Keith Law is releasing his prospect rankings this week, his Rays top ten will drop tomorrow, but today it's the Top 100 rankings for all of baseball.
After repeating his Rays farm system ranking of 23rd this off-season, and discrediting the trades made by the Rays front office with perceptibly poor drafts between 2008-2011, it should be no surprise he's not high on Rays prospects. He names two, and the placement is interesting.
Justin O'Conner's 8-grade arm behind the dish earned him the highest placement among Rays prospects, echoing the sentiment of Kiley McDaniel that O'Conner may be a serious contributor to the Rays among a core group of high upside prospects, and the other player listed was INF Daniel Robertson from the Ben Zobrist trade. Both place in the bottom 25, with Law failing to mention young stud Willy Adames, or the better-than-Myers-projection owner Steven Souza.
No. 78 - Justin O'Conner, C
After making a comparison to Padres prospect Austin Hedges, who is known for his plus-plus defense behind the plate, Law praises his superior arm then follows with some skepticism about his power-first bat. Of course, as a catcher, there's wiggle room in whether that's necessary to rise to the majors, and likely how he comes out as the highest ranked Rays prospect:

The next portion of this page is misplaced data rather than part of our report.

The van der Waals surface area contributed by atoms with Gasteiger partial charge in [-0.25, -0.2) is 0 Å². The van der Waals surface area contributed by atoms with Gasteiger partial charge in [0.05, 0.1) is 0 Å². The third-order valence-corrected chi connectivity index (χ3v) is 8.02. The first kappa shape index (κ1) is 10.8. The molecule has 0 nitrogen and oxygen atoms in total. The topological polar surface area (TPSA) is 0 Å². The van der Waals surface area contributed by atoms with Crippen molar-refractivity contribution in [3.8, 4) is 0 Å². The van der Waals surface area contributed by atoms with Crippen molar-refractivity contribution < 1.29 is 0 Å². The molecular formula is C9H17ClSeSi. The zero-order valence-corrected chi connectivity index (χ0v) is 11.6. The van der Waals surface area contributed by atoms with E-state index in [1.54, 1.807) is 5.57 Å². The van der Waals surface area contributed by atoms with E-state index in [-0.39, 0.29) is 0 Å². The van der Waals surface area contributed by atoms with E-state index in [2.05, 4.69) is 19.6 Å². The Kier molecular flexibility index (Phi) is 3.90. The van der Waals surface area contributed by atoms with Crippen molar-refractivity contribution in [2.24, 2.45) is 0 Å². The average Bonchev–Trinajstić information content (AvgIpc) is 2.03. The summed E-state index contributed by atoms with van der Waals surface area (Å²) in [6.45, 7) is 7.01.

O'Conner projects as more of a .220-.230 hitter, but with 15 or so homers, and his defense will play every day in the big leagues. There is still room [to] become more selective [at the plate].
We profiled O'Conner's swing in depth last week in the first iteration of our Swing Mechanics series, as led by hitting coach Curt Wilson. You can read everything you need to know about O'Conner's swing here.
No. 83 - Daniel Robertson, SS
Law has a lot more to say about Robertson, and despite a slight discredit for an inability to stick at short stop at the major league level, he appears to see much in the vein of Zobrist in the most recent Rays acquisition:
Robertson has a short, direct swing that starts with an open stance and barely transfers his weight; he doesn't have much rotation in his swing and is likely to be a line-drive hitter with below-average power, making a lot of contact and getting on base at a high clip given his strong walk rates so far in pro ball.
He has earned praise for his baseball acumen since high school, and if the Rays choose to make him a multi-position player, as they did with Zobrist, Robertson should be more than capable of handling it. Guys who project for a .400 OBP are pretty valuable commodities, and you can see from this ranking how rare Robertson's skill really is.
Law also notes that Robertson run grade and foot work are below expectations for short stop, but says he has the necessary arm to play third, and the hands to play either side of the infield.
And that's it! We'll have to wait for tomorrow to read his thoughts on Steven Souza and Willy Adames.